MANY Gauteng business owners were holding back from registering with Sanral as e-tag users notwithstanding the potential impact tolling of highway use may have on their businesses.
Small business owners were seemingly not preparing their businesses for e-tolling while they waited to see what happened with the bill that introduced e-tolls and the courtroom challenges to e-tolling. The bill has recently been signed into law by the president and the legal bid to stop it was rejected.
Sanral announced in early September that 500 000 e-tags had already been bought – 300 000 of them by private individuals. There are about 2.5 million motorists in the province.
Neren Rau, chief executive of the SA Chamber of Commerce and Industry (Sacci), said most of the chamber association’s Gauteng members had not registered as e-tag users but were waiting until the president had signed into law the e-tolls bill.
Gavin Kelly, the technical and operations manager of the Road Freight Association (RFA), said very few of the association’s members have bought e-tags. He said many were waiting for the outcome of the e-tolls appeal in the Supreme Court of Appeal.
Business owners in the transport sector in the province will have to plan how they will deal with e-tolling since, as Alvina Dalamba of Letsema Transport and Projects says, it will have a “heavy impact” on their businesses.
Gauteng business owners can expect to pay more to travel on the 185 km of highways covering parts of the N1, N3, N4, N12 and R21 where e-toll gantries have been installed.
While those involved in public transport will be exempt from e-tolls, the tolls will apply to other businesses, particularly road transport firms such as courier companies, distributors and trucking companies; and those on the road a lot such as brokers and door-to-door sales people.
Motorists will be billed according to the number of gantries they pass, type of vehicle they use and time of travel, according to the e-tolls regulations released in May. Rates will be higher in peak traffic times. For example a small delivery vehicle travelling from the William Nicol turn-off on N1 to Lynwood, Pretoria (via the John Vorster turn-off on the N1) between 7 am and 8 am on a weekday and returning on the same route between 5 pm and 6 pm, will have to pay R65.56 with an e-tag or R126.74 without an e-tag.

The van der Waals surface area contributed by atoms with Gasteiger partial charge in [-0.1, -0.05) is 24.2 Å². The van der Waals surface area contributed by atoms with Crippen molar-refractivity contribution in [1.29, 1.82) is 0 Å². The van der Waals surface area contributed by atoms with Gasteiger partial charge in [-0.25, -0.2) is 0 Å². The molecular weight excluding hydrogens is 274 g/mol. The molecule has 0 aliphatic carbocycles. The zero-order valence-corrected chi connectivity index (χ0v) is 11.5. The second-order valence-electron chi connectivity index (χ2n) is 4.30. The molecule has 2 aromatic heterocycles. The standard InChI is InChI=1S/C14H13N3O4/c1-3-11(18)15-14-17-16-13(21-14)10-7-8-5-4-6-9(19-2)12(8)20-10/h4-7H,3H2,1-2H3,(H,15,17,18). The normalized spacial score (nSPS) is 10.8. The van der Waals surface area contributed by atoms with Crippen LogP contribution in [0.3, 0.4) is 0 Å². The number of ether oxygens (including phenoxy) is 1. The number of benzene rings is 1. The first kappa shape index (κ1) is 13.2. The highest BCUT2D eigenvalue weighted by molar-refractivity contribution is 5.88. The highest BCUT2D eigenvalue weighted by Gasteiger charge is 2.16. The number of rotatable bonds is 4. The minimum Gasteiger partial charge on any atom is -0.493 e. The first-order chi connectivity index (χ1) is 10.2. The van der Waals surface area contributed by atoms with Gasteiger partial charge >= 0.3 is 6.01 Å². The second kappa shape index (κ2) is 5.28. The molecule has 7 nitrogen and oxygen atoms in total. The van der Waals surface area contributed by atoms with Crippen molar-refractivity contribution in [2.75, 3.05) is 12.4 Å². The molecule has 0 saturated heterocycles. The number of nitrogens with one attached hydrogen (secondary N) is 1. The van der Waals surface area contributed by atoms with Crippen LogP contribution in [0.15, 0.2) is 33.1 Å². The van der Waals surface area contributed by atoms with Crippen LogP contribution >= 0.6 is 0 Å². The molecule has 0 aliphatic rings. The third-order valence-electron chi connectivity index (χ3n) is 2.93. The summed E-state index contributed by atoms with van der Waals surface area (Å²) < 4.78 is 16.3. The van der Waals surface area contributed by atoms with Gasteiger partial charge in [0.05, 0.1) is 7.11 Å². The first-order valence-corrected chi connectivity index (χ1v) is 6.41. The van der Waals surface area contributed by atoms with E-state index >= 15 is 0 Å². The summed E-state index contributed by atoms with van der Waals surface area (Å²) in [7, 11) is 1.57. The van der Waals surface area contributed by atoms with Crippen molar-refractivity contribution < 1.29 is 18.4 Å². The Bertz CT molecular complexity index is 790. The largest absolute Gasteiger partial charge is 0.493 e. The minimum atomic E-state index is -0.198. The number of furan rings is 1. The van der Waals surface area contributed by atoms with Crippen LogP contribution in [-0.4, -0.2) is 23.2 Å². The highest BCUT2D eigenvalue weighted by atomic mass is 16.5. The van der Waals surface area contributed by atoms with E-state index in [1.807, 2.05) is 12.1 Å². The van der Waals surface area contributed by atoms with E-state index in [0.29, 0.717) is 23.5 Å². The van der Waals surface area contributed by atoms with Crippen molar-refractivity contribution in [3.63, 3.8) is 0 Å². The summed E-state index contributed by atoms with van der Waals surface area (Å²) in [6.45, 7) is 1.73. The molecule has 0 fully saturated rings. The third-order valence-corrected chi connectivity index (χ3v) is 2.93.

Registered e-tag users will pay substantially less than unregistered vehicles with fees capped at R450 for registered users of light delivery vehicles, including bakkies). The capped monthly fees for registered users of trucks is however R1 000 and R1 500 depending on the size.
The RFA has tabled proposals on what further relief should be applied to freight transport.
Sanral’s Vusi Mona said business vehicles can claim input VAT, effectively reducing the R450 cap to R395. In addition, it will be a business expense which can be deducted for income tax purposes.
Mona said an analysis of data from Sanral’s toll collection system revealed that only about 4 700 of the province’s 2.5 million vehicles will pay the capped R450 a month.
Tolls, he said, had to be seen in light of the benefits that the new freeway network offered in terms of fuel and time savings.
“Currently, in the event of an incident and a single lane closure, severe traffic congestion is experienced. Without the Gauteng Freeway Improvement Project improvements, that would have been the situation on a daily basis,” he said.
Motorists can get their e-tags at a number of outlets. If a road user does not have an e-tag, they will not qualify for the various discounted toll tariffs. Those that do not use the Gauteng e-tolls on a regular basis can either register for an e-tag or buy a day pass.
E-toll users will be able to either manually top up their accounts or link it to their credit card where the account is automatically settled.
Account holders will be notified once their account reaches their selected minimum balance and they will then have to settle their account within seven days of using the e-tolled road.
To calculate e-tolls fees per route visit http://tollcalc.sanral.co.za/etoll.